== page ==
UNIDENTTIFIED MALE: Call the police. Someone is firing a gun up here. Someone is firing a rifle on the 32nd floor down the hallway.

It's at the end of the hallway. I can't tell you what room. It looked like he fired down the hallway when I got closer to the door.


LAH: That's the voice of the hotel engineer. It's remarkable how calm he is, Anderson. And then minutes later, the gunman would begin his murderous assault on that innocent crowd below.

COOPER: So that that was a call from the engineer to the hotel? Do we know, did they then call law enforcement?

LAH: That's the question. In what order did all of this happen? At this point, they simply aren't detailing that. We do not know. We want to know what happened in those six minutes. And that's a real question here, Anderson.

COOPER: We're also learning that the gunman used the freight elevator prior to the shooting.

LAH: Absolutely. This is a detail that really caught our eye. Because when you check into a hotel, you normally use the regular elevators.

Well, the Mandalay Bay, MGM resorts released this statement, acknowledging that the gunman did use the freight elevators saying, "As law enforcement has confirmed, the shooter was accompanied by a bellman on two occasions and a service elevator along with his luggage. It is not a special perk and guests do request to remain with their bags and they may be taken to their room via the service elevator." This did not raise an alarm, even with the person who helped the gunman with his bags, Anderson.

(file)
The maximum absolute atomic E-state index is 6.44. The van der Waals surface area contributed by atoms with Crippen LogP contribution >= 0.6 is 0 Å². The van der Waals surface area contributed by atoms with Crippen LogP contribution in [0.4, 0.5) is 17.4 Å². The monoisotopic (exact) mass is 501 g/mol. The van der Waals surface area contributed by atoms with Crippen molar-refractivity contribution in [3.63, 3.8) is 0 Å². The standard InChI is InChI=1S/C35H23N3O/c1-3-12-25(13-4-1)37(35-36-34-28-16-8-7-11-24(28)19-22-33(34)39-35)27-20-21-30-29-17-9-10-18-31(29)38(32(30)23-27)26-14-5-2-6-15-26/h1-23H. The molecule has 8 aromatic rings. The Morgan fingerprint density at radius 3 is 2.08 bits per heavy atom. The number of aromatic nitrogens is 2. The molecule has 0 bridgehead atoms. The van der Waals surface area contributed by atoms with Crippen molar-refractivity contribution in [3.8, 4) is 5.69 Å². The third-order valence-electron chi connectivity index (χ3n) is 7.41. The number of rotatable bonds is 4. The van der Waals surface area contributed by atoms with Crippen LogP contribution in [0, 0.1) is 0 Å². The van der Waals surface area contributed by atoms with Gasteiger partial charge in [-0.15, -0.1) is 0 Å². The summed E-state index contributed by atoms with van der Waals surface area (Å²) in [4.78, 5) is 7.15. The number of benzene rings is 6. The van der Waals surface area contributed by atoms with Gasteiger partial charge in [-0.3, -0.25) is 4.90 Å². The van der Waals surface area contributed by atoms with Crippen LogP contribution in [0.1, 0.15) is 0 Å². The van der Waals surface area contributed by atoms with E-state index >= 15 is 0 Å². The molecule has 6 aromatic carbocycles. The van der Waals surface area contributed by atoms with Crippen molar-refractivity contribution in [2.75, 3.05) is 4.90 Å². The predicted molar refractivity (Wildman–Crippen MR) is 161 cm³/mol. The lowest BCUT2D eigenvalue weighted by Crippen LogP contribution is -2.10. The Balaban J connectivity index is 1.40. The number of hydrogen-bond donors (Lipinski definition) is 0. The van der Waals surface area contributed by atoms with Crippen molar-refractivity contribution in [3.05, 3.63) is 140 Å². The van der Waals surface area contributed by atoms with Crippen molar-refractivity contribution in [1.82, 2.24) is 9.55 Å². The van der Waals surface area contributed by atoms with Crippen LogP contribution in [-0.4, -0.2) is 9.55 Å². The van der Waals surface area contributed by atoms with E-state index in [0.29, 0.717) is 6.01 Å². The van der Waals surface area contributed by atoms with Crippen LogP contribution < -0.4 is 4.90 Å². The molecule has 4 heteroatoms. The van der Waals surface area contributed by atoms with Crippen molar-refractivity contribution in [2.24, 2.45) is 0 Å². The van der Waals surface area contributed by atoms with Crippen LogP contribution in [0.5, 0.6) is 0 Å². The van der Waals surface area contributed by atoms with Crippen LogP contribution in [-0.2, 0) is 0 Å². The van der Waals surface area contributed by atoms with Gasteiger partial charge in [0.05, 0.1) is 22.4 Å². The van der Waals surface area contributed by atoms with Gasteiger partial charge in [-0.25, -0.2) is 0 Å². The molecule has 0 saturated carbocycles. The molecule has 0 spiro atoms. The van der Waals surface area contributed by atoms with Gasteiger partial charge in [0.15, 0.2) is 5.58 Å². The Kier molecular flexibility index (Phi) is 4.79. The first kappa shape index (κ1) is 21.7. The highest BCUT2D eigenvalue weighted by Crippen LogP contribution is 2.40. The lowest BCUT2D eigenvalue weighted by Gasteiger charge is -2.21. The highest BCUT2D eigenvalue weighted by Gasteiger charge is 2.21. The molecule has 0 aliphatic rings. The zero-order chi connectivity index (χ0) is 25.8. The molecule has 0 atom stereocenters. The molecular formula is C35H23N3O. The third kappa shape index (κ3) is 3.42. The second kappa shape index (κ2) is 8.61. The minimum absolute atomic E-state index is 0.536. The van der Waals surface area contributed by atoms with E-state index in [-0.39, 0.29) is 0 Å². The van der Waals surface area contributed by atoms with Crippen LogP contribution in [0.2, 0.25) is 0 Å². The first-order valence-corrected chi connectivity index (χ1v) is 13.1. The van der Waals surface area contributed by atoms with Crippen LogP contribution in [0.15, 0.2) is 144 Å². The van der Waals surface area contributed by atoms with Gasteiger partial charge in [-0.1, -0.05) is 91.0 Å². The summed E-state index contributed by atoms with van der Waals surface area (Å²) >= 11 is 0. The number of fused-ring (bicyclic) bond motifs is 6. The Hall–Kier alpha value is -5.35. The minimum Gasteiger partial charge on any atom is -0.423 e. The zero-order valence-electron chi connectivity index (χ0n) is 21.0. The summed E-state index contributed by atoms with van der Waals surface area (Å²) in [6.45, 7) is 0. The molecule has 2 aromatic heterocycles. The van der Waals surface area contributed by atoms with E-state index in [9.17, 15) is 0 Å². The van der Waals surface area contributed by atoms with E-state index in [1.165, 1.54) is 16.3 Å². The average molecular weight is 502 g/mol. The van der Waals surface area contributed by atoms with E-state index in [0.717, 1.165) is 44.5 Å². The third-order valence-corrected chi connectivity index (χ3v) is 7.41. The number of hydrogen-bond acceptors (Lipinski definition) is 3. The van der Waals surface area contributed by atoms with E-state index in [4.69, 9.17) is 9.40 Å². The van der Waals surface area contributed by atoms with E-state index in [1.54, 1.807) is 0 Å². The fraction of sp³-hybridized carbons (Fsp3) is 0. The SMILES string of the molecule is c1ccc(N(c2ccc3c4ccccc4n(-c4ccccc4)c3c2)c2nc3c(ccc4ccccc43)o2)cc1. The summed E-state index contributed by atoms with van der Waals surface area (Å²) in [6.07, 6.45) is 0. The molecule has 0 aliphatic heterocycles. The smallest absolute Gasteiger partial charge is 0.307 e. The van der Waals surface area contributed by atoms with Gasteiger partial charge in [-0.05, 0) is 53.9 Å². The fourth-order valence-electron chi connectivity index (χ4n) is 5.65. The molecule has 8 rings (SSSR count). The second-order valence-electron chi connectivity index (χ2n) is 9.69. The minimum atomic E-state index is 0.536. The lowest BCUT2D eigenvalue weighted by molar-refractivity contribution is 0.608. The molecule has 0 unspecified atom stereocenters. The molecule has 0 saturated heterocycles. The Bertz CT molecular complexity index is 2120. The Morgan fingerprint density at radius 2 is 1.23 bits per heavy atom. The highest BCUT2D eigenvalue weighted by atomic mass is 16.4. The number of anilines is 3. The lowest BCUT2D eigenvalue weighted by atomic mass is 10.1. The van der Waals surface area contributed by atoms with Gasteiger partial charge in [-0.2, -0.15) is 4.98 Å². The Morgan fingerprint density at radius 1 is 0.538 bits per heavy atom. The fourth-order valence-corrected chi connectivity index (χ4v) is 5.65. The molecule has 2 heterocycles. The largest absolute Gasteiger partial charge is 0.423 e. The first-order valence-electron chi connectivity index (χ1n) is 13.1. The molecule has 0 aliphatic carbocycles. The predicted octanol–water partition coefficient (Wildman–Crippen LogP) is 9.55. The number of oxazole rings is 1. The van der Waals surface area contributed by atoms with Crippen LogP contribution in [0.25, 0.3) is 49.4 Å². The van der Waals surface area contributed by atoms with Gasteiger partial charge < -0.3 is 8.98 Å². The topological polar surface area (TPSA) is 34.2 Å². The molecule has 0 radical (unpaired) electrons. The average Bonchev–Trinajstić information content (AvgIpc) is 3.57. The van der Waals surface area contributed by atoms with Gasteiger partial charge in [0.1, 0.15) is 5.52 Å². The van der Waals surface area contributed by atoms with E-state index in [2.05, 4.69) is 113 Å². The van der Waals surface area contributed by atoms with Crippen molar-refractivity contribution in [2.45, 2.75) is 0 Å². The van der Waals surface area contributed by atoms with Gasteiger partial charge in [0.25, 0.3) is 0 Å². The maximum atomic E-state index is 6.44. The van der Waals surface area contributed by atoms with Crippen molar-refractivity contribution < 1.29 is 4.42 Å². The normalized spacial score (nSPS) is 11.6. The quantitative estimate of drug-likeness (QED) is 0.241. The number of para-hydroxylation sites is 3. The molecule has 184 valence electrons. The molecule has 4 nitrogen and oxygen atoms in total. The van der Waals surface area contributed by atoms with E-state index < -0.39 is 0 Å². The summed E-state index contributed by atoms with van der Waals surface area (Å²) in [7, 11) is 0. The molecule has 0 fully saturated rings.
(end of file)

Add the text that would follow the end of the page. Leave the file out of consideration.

COOPER: I understand one of the first lawsuits has been filed by one of the injured victims.

LAH: And I want you to take a look at this victim. She's 21-year-old Paige Gasper. She's from California. She is in college. She's on the dean's list. Her family says, and you can tell from the pictures, she smiles very easily.

The bullet went through her torso. She has extensive injuries and a long road ahead. The lawsuit that is being filed, her mother spoke at a news conference and she said the reason why the family is filing the lawsuit is exactly the question you asked, Anderson.

What happened in those six minutes? Did the hotel call 911 right away? What time was that call?

This lawsuit wants to get a hold of the 911 calls and it's a huge question for the family, because they want to know, Anderson, were all the security measures followed as they should be? Anderson.